New Zealand Waterways and Dairying
Impact of Dairying on New Zealand Waterways
New Zealand is dependant on the dairy industry as it is vital to the nation's economy, contributing more than one-fifth of the nation's total gross domestic product (GDP) (DairyNZ, 2009). In the last few decades people have become aware of the impact of dairying on the New Zealand waterways. Because of this revelation the dairy industry has come under scrutiny and increasing demands to improve its conservation of rivers and creeks. This essay describes the effect and possible steps to minimising the damage of diary processing on the environment. Also it provides an in-depth analysis into the impact of dairying on the Waikato district.
New Zealand is widely own as a market economy which means it is significantly dependant on trade with Japan, China, and the Untied States, among others(World Dairy Summit, 2009). Major industries in agriculture sector are the nation's most significant with the primary export being dairy. Dairy products accounted for 21 percent ($7.5 billion) of the total merchandise export in 2007, far greater than the 13 percent for meat products and 6 percent for wood (DairyNZ, 2009). The largest agricultural cooperative in New Zealand, Fonterra controls approximately 30 percent of the world's dairy exports and employs over 17,000 farmers across the nation (World Dairy Summit, 2009). These exports include milk powder, butter, ice cream, and a variety of cheeses. In 2007 Fonterra produced more than two percent (16 billion litres) of the global production of milk but more than 95 percent was exported rather than consumed. Also the corporate giant has said to have paid their employees six dollars per kilogram of milk solids, increasing the average annual income of the 17,000 farmers by $200,000 to $700,000. This has lead to a large boost of people joining the dairy profession (Black J. 2007).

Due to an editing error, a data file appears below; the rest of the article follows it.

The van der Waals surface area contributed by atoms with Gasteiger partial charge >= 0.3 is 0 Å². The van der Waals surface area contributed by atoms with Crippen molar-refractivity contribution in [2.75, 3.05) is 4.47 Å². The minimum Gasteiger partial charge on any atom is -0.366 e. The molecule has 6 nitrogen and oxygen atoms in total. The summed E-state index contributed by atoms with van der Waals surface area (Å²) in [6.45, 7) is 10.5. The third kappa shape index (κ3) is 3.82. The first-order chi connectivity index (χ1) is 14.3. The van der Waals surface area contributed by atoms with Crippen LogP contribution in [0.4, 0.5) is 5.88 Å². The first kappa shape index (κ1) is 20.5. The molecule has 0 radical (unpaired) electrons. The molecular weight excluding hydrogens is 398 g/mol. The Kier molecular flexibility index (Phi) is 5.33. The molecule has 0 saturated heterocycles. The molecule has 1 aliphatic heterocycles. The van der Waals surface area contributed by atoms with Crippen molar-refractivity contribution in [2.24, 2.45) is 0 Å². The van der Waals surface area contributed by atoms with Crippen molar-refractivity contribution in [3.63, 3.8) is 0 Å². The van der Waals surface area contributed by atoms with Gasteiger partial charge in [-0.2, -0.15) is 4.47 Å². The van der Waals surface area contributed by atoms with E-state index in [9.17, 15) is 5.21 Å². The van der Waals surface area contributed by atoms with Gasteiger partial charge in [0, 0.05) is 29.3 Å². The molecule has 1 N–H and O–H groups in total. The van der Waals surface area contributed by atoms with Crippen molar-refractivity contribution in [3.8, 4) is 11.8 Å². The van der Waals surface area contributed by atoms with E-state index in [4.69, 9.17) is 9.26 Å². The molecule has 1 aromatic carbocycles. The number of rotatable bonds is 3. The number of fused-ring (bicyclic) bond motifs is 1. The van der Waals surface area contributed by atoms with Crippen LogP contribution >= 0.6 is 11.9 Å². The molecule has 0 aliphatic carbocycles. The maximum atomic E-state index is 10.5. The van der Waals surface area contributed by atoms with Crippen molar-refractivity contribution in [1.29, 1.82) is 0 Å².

It has been made very clear that dairying is very important to the economy. However the immense number of dairy processing plants and cattle has caused a threat to New Zealand's environment, particularly the waterways. The main problem as it is seen is that dairy farms handle vast amounts of milk, and the main by-product from processing the milk is the water. The water removed from the milk can include significant amounts of untreated milk products, minerals, and pesticides (DairyNZ, 2007). Waterways near dairy farms are being contaminated by this wastewater. Along with wastewater, the waste produced by the cattle is also a contributing factor to the effect on the waterways. Environmental Protection Agency has revealed studies which show a high concentration of compost nutrients in water run off from dairy farms and that these nutrients promote the growth of pathogens in our rivers and creeks (Parminter, I. 2009). There are ways to minimise the impact on the environment, which include effluent systems, treatment lagoons, and solutions as simple as a fence. South Auckland is the largest dairy produce supplier in New Zealand with 31 percent of the total milk solids of 2007. Of that, the Waikato district provided more than 700 million litres of milk (DairyNZ, 2009). However the waterways such as the Waikato River have taken a big toll for the amount of dairy processing done in the region. Green party co leader Jeanette Fitzsimons says the problem is that the majority of farmers in the Waikato have not applying sound economics to natural resources or waste disposal systems and that the Waikato Regional Council has given up enforcing the Resource Management Act. The Act states that the disturbance of any lake or river by cattle is permitted only with a proper effluent system and no feeding near the lake (Environment Waikato, 2007).